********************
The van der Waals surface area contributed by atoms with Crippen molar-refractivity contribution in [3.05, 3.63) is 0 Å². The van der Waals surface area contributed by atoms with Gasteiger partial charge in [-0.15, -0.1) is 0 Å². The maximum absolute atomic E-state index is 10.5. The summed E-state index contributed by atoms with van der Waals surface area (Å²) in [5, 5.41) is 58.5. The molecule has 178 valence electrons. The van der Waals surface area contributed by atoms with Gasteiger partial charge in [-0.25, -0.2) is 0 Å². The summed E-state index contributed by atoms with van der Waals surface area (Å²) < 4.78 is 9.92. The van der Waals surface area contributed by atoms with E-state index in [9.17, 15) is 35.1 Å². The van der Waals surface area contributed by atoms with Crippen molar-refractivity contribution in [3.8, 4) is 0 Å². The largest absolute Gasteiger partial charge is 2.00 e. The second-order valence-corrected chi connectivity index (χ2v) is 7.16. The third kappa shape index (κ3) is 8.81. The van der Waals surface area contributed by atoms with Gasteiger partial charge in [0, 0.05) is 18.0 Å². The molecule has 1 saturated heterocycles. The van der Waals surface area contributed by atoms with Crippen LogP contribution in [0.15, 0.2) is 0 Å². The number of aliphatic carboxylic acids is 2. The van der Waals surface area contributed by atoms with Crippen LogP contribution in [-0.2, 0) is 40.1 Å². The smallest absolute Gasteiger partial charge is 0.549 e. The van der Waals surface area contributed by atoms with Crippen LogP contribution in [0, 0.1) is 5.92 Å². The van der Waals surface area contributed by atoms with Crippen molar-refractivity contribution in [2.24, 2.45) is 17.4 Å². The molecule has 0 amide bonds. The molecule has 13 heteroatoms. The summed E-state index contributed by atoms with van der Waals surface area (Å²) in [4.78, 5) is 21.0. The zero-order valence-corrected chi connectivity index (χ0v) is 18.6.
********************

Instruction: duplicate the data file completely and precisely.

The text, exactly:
The van der Waals surface area contributed by atoms with Crippen molar-refractivity contribution in [3.05, 3.63) is 0 Å². The van der Waals surface area contributed by atoms with Gasteiger partial charge in [-0.15, -0.1) is 0 Å². The maximum absolute atomic E-state index is 10.5. The summed E-state index contributed by atoms with van der Waals surface area (Å²) in [5, 5.41) is 58.5. The molecule has 178 valence electrons. The van der Waals surface area contributed by atoms with Gasteiger partial charge in [-0.25, -0.2) is 0 Å². The summed E-state index contributed by atoms with van der Waals surface area (Å²) < 4.78 is 9.92. The van der Waals surface area contributed by atoms with E-state index in [9.17, 15) is 35.1 Å². The van der Waals surface area contributed by atoms with Crippen molar-refractivity contribution in [3.8, 4) is 0 Å². The largest absolute Gasteiger partial charge is 2.00 e. The second-order valence-corrected chi connectivity index (χ2v) is 7.16. The third kappa shape index (κ3) is 8.81. The van der Waals surface area contributed by atoms with Gasteiger partial charge in [0, 0.05) is 18.0 Å². The molecule has 1 saturated heterocycles. The van der Waals surface area contributed by atoms with Crippen LogP contribution in [0.15, 0.2) is 0 Å². The number of aliphatic carboxylic acids is 2. The van der Waals surface area contributed by atoms with Crippen LogP contribution in [-0.2, 0) is 40.1 Å². The smallest absolute Gasteiger partial charge is 0.549 e. The van der Waals surface area contributed by atoms with Crippen LogP contribution in [0, 0.1) is 5.92 Å². The van der Waals surface area contributed by atoms with Crippen molar-refractivity contribution in [2.24, 2.45) is 17.4 Å². The molecule has 0 amide bonds. The molecule has 13 heteroatoms. The summed E-state index contributed by atoms with van der Waals surface area (Å²) in [4.78, 5) is 21.0. The zero-order valence-corrected chi connectivity index (χ0v) is 18.6.